Underground in Astoria
By Chrissy Curran
When the City of Astoria invited Oregon Heritage to participate in its second annual Historic Preservation Fair on May 12th, we jumped at the opportunity. Any time we can get out from behind our desks and spend some time with people who want to learn more about old buildings and do more preservation is time well spent.
I set up a display table in the Astoria Event Center along with two dozen or so fellow exhibitors and spent the day chatting with dozens of folks about the National Register of Historic Places, grants, incentives, and all things preservation. There are a lot of cool projects going on in our communities! Along with vendor displays, Sam Johnson with the Columbia River Maritime Museum discussed the rehabilitation of the Astoria Railroad Depot, Bergerson Cedar Windows based out of Hammond, Oregon demonstrated how they install insulated glass into original wood sash, and I gave a lecture on architectural styles.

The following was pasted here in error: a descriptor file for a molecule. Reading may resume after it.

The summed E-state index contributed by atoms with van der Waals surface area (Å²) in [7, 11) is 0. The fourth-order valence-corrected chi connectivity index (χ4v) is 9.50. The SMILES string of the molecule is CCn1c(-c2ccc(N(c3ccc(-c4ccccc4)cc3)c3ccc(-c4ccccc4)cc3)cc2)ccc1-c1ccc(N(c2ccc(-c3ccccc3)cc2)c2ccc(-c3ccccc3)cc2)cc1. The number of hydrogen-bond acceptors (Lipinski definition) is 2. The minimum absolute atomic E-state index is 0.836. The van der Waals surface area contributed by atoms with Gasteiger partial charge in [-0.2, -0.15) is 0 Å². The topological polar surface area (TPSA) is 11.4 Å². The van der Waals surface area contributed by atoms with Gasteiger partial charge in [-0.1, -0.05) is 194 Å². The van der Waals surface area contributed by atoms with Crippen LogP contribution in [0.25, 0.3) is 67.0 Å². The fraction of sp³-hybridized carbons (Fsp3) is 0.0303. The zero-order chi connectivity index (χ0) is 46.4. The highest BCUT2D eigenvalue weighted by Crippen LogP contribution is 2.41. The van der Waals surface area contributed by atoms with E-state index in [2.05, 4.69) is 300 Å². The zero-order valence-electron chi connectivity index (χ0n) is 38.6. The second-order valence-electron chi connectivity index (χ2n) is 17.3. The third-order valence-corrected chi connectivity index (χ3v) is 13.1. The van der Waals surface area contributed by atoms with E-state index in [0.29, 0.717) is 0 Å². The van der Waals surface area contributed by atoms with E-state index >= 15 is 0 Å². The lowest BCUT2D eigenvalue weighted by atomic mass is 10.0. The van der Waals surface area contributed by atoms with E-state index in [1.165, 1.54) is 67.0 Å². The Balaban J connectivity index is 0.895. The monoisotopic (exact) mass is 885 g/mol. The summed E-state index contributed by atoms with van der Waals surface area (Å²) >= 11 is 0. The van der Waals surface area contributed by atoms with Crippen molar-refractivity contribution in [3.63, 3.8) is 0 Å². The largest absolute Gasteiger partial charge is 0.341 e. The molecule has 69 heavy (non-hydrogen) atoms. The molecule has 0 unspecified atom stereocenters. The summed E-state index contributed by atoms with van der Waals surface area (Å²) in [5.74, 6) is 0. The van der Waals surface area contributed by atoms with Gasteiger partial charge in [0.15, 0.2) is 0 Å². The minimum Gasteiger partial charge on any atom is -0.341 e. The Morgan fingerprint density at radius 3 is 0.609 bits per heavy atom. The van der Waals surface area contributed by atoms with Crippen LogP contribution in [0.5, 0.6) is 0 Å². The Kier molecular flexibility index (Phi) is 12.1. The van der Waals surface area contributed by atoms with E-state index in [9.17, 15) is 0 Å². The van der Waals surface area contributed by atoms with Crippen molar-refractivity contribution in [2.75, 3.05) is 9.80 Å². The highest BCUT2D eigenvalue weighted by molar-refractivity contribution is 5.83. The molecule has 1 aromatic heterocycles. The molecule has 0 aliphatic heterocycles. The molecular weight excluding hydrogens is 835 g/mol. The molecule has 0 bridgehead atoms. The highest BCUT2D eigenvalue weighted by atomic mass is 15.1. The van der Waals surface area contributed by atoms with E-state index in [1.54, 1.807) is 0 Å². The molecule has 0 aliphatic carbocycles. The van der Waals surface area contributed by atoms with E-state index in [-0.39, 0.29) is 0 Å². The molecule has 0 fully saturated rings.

This great day was capped off with three “Basements of Astoria” tours — the first ever held — led by city officials and local historian and preservation consultant John Goodenberger. Tour participants viewed the finished basement of the IOOF Building, inspected the unique laminated floor construction under the Liberty Theater, spelunked among the concrete chair walls beneath the 13th Street alley, admired the former Amato’s Supper Club in the Sanborn Block, and topped off the tour in the bottom of the Astoria BPOE Lodge Building with a rare visit to a still-operable, 1940s-era bowling alley. If you ever get a chance to join John Goodenberger for a walking tour, grab it! He knows all the ghost stories and behind-the-scenes places Astoria has to offer – it was really an unforgettable experience.
Thanks for inviting us, Astoria, and we hope to join you again next year.